[9] B. L. Preston and R. N. Jones, “Climate Change Impacts on Australia and the Benefits of Early Action to Reduce Global Greenhouse Gas Emissions,” Report CSIRO, 2006.
[10] H. D. Pritchard, et al., “Antarctic Ice-Sheet Loss Driven by Basal Melting of Ice Shelves,” Nature, Vol. 484, 2012, pp. 502-505. http://dx.doi.org/10.1038/nature10968
[11] D. G. Vaughn, G. J. Marshall, W. M. Connolley, C. Parkinson, R. Mulvaney, D. A. Hodgson, J. C. King, J. C. Pudsey and J. Turner, “Recent Rapid Regional Climate Warming in the Antarctic Peninsula,” Climate Change, Vol. 60, 2003, pp. 243-274.
[12] J. Turner and J. Overland, “Contrasting Climate Change in the Two Polar Regions,” Polar Research, Vol. 28, No. 2, 2009, pp. 146-164. http://dx.doi.org/10.1111/j.1751-8369.2009.00128.x
[13] J. Turner, T. A. Lachlan-Cope, S. Colwell, G. J. Marshall and W. M. Connolley, “Significant Warming of the Antarctic Winter Troposphere,” Science, Vol. 311, No. 5769, 2006, pp. 1914-1917. http://dx.doi.org/10.1126/science.1121652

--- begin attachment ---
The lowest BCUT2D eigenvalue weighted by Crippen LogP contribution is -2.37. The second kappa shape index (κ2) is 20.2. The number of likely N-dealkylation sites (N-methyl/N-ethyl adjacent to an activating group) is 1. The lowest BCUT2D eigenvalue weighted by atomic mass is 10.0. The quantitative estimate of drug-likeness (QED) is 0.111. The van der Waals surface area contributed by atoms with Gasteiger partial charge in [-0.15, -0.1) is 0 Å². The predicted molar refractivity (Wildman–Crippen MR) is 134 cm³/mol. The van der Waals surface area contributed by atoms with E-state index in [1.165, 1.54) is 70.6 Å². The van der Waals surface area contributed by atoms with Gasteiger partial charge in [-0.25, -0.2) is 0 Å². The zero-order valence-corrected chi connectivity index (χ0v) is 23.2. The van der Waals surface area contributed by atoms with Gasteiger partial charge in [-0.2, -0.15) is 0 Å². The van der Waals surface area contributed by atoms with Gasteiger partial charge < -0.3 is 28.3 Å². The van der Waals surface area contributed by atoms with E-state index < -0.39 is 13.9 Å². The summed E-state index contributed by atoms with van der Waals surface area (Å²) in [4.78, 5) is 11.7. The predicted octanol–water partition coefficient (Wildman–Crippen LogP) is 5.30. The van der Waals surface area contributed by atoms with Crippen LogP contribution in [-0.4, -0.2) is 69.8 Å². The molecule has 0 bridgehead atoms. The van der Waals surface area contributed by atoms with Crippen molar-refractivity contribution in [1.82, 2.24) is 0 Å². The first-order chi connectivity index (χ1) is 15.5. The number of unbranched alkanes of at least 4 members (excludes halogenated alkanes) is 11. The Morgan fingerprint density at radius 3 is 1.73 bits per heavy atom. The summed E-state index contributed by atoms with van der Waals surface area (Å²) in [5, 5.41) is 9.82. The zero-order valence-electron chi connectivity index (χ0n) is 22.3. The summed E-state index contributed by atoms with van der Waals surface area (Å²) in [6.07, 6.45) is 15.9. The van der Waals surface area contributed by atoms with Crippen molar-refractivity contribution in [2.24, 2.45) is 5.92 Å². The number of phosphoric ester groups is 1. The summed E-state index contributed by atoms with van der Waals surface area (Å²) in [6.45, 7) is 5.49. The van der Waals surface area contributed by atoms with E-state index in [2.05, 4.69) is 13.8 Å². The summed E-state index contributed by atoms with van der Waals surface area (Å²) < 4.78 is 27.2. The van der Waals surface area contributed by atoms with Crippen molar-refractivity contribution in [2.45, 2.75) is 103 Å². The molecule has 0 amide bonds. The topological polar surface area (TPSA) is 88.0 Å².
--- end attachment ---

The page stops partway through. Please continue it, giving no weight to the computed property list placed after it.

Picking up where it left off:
[14] E. J. Steig, D. P. Schneider, S. D. Rutherford, M. E. Mann, J. C. Comiso and D. T. Shindell, “Warming of the Antarctic Ice-Sheet Surface Since the 1957 International Geophysical Year,” Nature, Vol. 1457, No. 7228, 2009, pp. 459-463. http://dx.doi.org/10.1038/nature07669
[15] R. W. Hobbs and M. N. Raphael, “Characterizing the Zonally Asymmetric Component of the SH Circulation,” Climate Dynamics, Vol. 35, 2010, pp. 859-873.
[16] N. Mathewman and G. Magnusdottir, “Clarifying Ambiguity in Intraseasonal Sothern Hemisphere Climate Modes during Austral Winter,” Journal of Geophysical Research, Vol. 113, No. D7, 2012, Article ID: D03105.
[17] K. C. Mo and J. N. Paegle, “The Pacific-South American Modes and Their Downstream Effects,” International Journal of Climatology, Vol. 21, No. 10, 2001, pp. 1211-1229.